Sunday, September 11, 2011

Drinking it up: I drink an afternoon of session and publicly post my BAC

As posted below, I was involved in a session beer event at Farmer's Cabinet in Philly. Matt Scheller invited me to take part in what amounted to a session beer tap takeover: they have about 24 taps there, and Matt planned to have all but about four of them at 4.5% or lower (including some of Terry Hawbaker's new house-brewed beers), and those four would be 5.0% or less. And I was going to talk about session beers.

That was the plan...but it kinda fell apart, to some extent. Matt's suppliers let him down on some of the beers (including Coniston Bluebird Bitter, which was a -- urk! -- bitter disappointment for me), including some of the surprisingly low-ABV Mikellers. Bummer. Then, well, I'll be honest: not that many people showed up. At one point we had about ten, and that was the high for the day. So we just kind of sat around and chatted about session beers...and drank 'em.

I did do one other thing. I took along a piece of foamcore and a broad Sharpie, and put the whitesheet up on a shelf in the bar. I wrote "LEW'S BAC -- 1:15 -- 0.00" on it; my blood alcohol concentration at 1:15 was 0.00, according to my AlcoHawk Pro. I then publicly posted what I was drinking, with ABV. I thought I should put my money where my mouth was and, well, if my BAC was too high, I'd stay in the city till I was legal.

It wasn't even close. After five beers in about two and a half hours (I stopped drinking the proscribed 20 minutes before blowing), the AlcoHawk pegged me at 0.02 BAC, completely legal in Pennsylvania; I think I could probably have bought a bottle at a "wine kiosk."

And the beers? Pretty good! The House Bitter (Terry's) was tasty, but lacking in body. The Meantime Pale was chewy with British malt, a nice drop. Terry's House Grisette was delicious -- herbal, floral, dry on the end -- and had it not been for wanting to keep varietal, I'd have drunk much more of it. The Bells Oarsman was tasty without going overboard on the sour clench; quite refreshing. And the Harviestoun Bitter & Twisted was a nice solid glass to wind up the day with.

What did I learn? Well, maybe the format is not the best for promoting session beer. In fact, I'm starting to think that focusing on session beer doesn't work, because of session beer's character; it's a type of beer that's not about taste, taste, taste; it's more about drink/talk/drink/cards/drink/pool/drink/eat/drink/pool...Not what you do at a "Beer Festival." Need to think more about this.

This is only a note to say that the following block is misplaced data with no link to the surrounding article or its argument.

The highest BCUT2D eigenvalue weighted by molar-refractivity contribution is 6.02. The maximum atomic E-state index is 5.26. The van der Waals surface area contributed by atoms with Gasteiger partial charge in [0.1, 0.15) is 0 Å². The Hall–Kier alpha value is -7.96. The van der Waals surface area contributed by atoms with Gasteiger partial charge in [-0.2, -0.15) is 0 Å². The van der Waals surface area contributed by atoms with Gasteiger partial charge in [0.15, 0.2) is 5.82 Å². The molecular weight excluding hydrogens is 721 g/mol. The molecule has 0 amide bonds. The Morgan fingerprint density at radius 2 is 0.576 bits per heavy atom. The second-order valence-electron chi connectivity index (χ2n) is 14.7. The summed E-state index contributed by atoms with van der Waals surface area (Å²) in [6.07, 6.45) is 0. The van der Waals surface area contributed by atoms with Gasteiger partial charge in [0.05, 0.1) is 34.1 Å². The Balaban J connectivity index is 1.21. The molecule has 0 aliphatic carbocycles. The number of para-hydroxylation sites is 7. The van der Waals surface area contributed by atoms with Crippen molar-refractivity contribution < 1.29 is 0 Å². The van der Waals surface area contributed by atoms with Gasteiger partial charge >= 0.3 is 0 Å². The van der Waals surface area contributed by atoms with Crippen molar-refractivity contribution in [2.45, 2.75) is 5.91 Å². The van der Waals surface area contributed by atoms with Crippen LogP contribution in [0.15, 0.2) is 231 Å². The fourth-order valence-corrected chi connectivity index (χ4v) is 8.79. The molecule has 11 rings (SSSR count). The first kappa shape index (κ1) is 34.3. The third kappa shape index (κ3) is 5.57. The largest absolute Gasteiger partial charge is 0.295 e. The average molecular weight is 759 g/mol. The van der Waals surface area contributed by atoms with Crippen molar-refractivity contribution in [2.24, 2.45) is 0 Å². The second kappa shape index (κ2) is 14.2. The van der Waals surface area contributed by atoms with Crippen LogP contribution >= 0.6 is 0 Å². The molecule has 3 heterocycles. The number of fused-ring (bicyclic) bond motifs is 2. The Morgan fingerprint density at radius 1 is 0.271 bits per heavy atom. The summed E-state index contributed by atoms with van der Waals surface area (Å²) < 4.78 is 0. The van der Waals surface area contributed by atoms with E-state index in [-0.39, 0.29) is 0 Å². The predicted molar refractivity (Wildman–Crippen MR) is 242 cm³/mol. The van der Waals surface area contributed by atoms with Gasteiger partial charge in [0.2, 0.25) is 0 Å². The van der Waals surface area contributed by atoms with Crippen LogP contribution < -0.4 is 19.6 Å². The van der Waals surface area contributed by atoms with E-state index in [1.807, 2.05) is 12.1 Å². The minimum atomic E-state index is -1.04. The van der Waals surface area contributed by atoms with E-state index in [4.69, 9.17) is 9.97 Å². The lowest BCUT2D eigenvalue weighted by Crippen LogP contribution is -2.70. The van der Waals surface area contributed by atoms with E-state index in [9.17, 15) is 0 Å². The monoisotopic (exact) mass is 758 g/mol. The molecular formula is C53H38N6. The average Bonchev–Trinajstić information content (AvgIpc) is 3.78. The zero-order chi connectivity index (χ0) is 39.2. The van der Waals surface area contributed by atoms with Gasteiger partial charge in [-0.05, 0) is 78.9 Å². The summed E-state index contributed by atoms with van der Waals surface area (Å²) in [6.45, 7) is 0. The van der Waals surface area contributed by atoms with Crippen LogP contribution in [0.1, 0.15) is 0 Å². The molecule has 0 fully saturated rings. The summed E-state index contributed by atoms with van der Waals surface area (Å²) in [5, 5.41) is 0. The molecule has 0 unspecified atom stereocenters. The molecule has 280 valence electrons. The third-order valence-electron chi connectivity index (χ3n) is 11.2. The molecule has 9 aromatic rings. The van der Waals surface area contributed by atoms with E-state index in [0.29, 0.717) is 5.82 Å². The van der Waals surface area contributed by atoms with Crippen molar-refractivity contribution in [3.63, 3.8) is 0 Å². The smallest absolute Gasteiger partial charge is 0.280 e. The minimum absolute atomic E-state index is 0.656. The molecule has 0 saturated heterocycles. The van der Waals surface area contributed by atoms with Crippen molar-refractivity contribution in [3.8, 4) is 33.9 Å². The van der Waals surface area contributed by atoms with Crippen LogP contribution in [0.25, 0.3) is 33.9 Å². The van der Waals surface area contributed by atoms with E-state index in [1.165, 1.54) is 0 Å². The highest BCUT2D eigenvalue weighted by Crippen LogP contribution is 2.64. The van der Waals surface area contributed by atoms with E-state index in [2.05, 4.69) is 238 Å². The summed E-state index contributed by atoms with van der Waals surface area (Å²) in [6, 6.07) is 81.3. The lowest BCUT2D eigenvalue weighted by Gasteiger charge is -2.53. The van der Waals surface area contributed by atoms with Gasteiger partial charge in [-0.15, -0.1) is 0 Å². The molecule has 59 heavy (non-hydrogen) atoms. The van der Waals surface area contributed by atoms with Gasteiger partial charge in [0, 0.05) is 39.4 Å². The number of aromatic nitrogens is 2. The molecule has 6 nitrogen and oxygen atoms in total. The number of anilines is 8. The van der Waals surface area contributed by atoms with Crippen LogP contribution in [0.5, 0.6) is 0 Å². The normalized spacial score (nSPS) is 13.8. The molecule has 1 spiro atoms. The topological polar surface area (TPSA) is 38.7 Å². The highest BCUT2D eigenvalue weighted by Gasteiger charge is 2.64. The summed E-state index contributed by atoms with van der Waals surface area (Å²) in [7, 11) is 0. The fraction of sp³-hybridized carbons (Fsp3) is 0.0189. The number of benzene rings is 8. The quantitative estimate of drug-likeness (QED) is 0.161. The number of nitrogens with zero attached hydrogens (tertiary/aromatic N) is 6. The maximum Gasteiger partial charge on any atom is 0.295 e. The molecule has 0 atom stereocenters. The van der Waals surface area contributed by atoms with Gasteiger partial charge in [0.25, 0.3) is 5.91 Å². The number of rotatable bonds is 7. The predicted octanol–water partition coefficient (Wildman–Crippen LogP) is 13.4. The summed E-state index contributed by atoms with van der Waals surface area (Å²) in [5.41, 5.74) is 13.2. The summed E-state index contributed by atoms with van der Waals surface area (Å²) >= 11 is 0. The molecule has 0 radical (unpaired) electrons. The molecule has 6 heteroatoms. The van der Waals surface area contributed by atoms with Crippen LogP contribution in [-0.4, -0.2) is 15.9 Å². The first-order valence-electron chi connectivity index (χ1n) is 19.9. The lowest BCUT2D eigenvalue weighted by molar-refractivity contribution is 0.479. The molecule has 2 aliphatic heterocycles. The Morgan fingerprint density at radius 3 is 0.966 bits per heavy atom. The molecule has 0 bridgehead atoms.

But check this out. This was a two-day/all-day event, and the beers were simply on offer for regular customers, no entry fee needed. The bartender told us that Friday night the beers had been selling fine, and the place was packed, and they were all drinking, but...they never turned stupid or started acting like drunk jerks. Hmmm...another reason for bars to include more session-strength craft beer on their menu?


  1. Not to start a debate on testing devices but the AlcoHawk Pro can be extremely inaccurate. It also state within its introduction of use:


    Intended Use
    This breath alcohol tester is intended to measure alcohol in human breath. Readings from this device are used to determine alcohol intoxication. The accuracy of this device has been proven at a Blood Alcohol Concentration (BAC) of 0.008 and 0.032. Accuracy at a BAC greater than .032 has not been established.

    Effects of Alcohol
    Variations among people and other factors, such as altitude and air temperature, affect the degree of intoxication. Some people may become intoxicated at low BAC levels. A low BAC on a breath alcohol tester does not mean that a person’s reaction times can respond to any emergency. You should not drink alcohol and drive or use any machines after consuming alcohol. There is no safe way to drive under the influence of alcohol. Even one drink can make you unsafe.

  2. So...are there accurate portable breathalyzers for under $200?

    And don't worry: we're not going to have a debate on testing devices. Because it's a moderated blog.

  3. >In fact, I'm starting to think that focusing on session beer doesn't work, because of session beer's character; it's a type of beer that's not about taste, taste, taste; it's more about drink/talk/drink/cards/drink/pool/drink/eat/drink/pool...Not what you do at a "Beer Festival."<

    Way back when you and Big Dan did the session beer dinner at Northside, I made the same point: if you are pouring beers which are designed to make you want another, doing a "now let's try another beer" event is so counter-intuitive you should have gotten headaches ever considering it.